By Pam Martens and Russ Martens: October 30, 2023 ~
Last Friday, at 6:32 a.m. ET, headlines started rolling with the news that Jamie Dimon, the long-tenured Chairman and CEO of the largest bank in the United States, JPMorgan Chase, was going to start selling a significant part of his sizeable stock holdings in the bank next year. The revelation came in an 8K filing with the SEC and noted that he and his family “currently intend to sell 1 million shares,” leaving open the door that he and his family might decide to sell more.
The 8K filing also stated that “This is Mr. Dimon’s first such stock sale during his tenure at the company.” The reality is that Dimon, his wife and his Trusts held over 10 million common shares of JPMorgan Chase in 2017 according to SEC filings and now they hold 8.6 million shares, according to a May 2023 filing. Through some manner, selling or otherwise, their stock position has already been reduced significantly.
Markets already had plenty to be nervous about before the opening bell on Friday morning. Military tensions had heightened; the Dow had gone negative year-to-date; the S&P 500 had broken through key resistance at 4200; a Fed rate-setting meeting was just a few days away; and rising Treasury yields continued to suck money out of bank deposits and put banks’ holdings of older debt securities further underwater.
Friday morning was a time when John Pierpont Morgan of an earlier era would have made a statement to reassure markets. Instead, the man now sitting at the helm of the nation’s largest bank added to market instability by announcing he’s selling.
By the closing bell at 4 p.m. on Friday, here’s the damage that Dimon’s ill-timed decision to announce he’s dumping shares helped to create: the Dow Jones Industrial Average fell 366.7 points with help from one of its plunging components, JPMorgan Chase, which dropped $5.07 per share on the day. JPMorgan Chase’s total market value lost $14.65 billion for the day. Shareholders of other bank stocks similarly caught the fever to sell, likely figuring that Dimon had a lot of inside information that they did not. Among the hardest hit was the second largest bank in the U.S., Bank of America, which fell by 3.64 percent on the day and U.S. Bancorp, the fifth largest bank, which shed 3.56 percent by the closing bell. Regional bank stocks also had a bad day with Comerica down 3.29 percent; Zions Bancorp down 3.28 percent; Fifth Third Bancorp down 2.97 percent; and Regions Financial down 2.91 percent.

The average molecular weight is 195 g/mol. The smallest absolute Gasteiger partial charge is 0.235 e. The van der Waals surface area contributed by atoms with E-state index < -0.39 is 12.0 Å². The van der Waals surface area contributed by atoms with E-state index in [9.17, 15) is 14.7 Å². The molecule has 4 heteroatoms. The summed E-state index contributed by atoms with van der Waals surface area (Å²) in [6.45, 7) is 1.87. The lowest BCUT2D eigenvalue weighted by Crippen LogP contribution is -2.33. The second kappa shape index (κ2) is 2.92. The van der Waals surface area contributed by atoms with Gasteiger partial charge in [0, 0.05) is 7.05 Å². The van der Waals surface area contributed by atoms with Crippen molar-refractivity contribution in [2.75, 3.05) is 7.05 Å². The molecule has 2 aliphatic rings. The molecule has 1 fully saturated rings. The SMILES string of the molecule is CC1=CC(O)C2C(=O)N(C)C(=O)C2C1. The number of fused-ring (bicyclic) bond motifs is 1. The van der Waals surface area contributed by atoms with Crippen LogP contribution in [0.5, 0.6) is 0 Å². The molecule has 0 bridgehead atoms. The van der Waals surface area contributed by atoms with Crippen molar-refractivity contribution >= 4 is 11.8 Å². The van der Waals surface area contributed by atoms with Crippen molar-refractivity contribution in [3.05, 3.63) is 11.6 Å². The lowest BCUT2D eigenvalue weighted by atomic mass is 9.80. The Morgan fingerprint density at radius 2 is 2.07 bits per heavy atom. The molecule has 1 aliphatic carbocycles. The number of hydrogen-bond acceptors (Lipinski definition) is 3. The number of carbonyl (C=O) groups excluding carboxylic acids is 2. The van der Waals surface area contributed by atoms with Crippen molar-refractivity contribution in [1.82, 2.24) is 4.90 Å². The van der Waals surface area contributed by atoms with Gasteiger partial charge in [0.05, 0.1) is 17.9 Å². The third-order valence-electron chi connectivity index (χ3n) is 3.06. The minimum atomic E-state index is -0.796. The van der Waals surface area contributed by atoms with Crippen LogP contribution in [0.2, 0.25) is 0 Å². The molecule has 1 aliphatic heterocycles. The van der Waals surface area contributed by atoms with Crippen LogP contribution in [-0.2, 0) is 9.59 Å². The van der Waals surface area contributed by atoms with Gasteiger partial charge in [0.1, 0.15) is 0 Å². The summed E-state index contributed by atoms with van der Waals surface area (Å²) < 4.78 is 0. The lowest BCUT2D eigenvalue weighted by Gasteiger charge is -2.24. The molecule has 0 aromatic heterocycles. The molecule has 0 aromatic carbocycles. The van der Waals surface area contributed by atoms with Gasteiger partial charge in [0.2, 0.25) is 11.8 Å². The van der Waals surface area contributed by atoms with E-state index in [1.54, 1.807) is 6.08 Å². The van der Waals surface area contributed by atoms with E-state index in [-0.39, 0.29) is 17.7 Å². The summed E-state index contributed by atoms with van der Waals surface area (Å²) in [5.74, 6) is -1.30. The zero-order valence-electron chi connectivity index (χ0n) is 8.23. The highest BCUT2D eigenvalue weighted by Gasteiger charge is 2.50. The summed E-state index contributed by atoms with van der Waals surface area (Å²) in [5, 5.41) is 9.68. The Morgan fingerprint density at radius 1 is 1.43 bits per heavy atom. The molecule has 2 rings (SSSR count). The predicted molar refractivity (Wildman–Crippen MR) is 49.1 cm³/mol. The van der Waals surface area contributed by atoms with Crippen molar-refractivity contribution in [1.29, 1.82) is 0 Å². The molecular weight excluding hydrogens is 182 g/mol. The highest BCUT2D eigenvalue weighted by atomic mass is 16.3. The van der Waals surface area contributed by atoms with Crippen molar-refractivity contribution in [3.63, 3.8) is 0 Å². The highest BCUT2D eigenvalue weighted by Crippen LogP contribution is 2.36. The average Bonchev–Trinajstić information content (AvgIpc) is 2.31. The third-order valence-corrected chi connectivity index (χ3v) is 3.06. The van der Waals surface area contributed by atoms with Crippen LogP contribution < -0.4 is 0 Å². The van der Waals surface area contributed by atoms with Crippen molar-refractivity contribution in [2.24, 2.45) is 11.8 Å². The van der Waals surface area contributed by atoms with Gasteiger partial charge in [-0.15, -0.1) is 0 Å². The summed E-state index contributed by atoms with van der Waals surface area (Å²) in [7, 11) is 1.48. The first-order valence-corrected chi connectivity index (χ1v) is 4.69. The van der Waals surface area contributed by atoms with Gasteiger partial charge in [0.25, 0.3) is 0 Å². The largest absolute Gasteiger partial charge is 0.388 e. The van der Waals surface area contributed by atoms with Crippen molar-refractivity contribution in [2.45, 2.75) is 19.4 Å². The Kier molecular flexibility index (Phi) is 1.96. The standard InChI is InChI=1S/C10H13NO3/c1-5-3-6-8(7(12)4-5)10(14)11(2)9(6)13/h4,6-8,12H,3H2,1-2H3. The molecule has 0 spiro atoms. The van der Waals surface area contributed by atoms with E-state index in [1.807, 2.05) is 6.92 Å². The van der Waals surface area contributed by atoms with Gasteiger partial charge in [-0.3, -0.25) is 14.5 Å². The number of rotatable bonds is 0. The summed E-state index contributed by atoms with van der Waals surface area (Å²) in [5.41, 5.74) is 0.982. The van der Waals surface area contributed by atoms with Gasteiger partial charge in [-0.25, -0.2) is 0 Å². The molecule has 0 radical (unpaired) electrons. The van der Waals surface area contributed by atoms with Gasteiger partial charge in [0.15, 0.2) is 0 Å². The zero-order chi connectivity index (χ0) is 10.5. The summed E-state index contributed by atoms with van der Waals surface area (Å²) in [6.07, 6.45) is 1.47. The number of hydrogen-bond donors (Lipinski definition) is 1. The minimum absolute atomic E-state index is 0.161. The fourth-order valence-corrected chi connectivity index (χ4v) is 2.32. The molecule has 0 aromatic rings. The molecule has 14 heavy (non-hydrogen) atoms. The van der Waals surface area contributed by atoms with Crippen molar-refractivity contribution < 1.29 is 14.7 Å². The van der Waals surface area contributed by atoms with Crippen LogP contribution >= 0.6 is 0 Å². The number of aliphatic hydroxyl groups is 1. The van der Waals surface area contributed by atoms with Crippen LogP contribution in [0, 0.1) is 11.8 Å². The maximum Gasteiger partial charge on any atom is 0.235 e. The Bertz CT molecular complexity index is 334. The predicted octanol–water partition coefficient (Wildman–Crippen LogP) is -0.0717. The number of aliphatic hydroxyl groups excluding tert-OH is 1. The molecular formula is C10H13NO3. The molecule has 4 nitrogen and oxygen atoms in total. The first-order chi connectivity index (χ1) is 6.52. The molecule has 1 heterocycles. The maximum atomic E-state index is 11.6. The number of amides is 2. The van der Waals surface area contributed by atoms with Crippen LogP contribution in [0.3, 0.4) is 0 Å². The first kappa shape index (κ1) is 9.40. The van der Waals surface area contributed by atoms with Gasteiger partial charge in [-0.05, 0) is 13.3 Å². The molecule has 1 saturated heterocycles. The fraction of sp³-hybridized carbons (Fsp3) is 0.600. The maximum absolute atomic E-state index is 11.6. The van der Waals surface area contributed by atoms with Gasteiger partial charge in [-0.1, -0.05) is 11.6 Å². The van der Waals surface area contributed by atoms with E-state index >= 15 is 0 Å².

Warren Buffett was likely none too happy about Dimon’s decision to reprice bank shares on Friday. Buffett’s Berkshire Hathaway owns about $26 billion of Bank of America stock. Buffett dumped Berkshire’s large stake in JPMorgan Chase shares three years ago.
According to the 13F filing that Buffett’s Berkshire Hathaway made with the Securities and Exchange Commission for the quarter ending December 31, 2019, it held 59.5 million shares of JPMorgan Chase with a total value at that time of $8.29 billion. By June 30 of 2020, that position had been trimmed by more than half, to 22.2 million shares. By September 30, 2020, one day after JPMorgan Chase had admitted to its fourth and fifth criminal felony counts in the prior six years, Berkshire Hathaway’s position in JPMorgan Chase tallied up to just under 1 million shares, a 98 percent reduction from the beginning of 2020, according to Berkshire Hathaway’s SEC filing. And by December 31, 2020, the last share of JPMorgan Chase had disappeared from Berkshire Hathaway’s 13F filing with the SEC.
Dimon’s slap in the face to the markets on Friday followed a year of unprecedented scandal at the bank. For much of this year, headlines have revealed deeply disturbing news of the bank’s cozy relationship with sex trafficker Jeffrey Epstein. While the bank was funneling over $5 million in hard cash to the registered sex offender without filing its legally-mandated Suspicious Activity Reports (SARs) over the span of more than a decade, underage girls were being sexually assaulted and raped at Epstein’s mansions and then paid to keep quiet with the money dutifully doled out by JPMorgan Chase.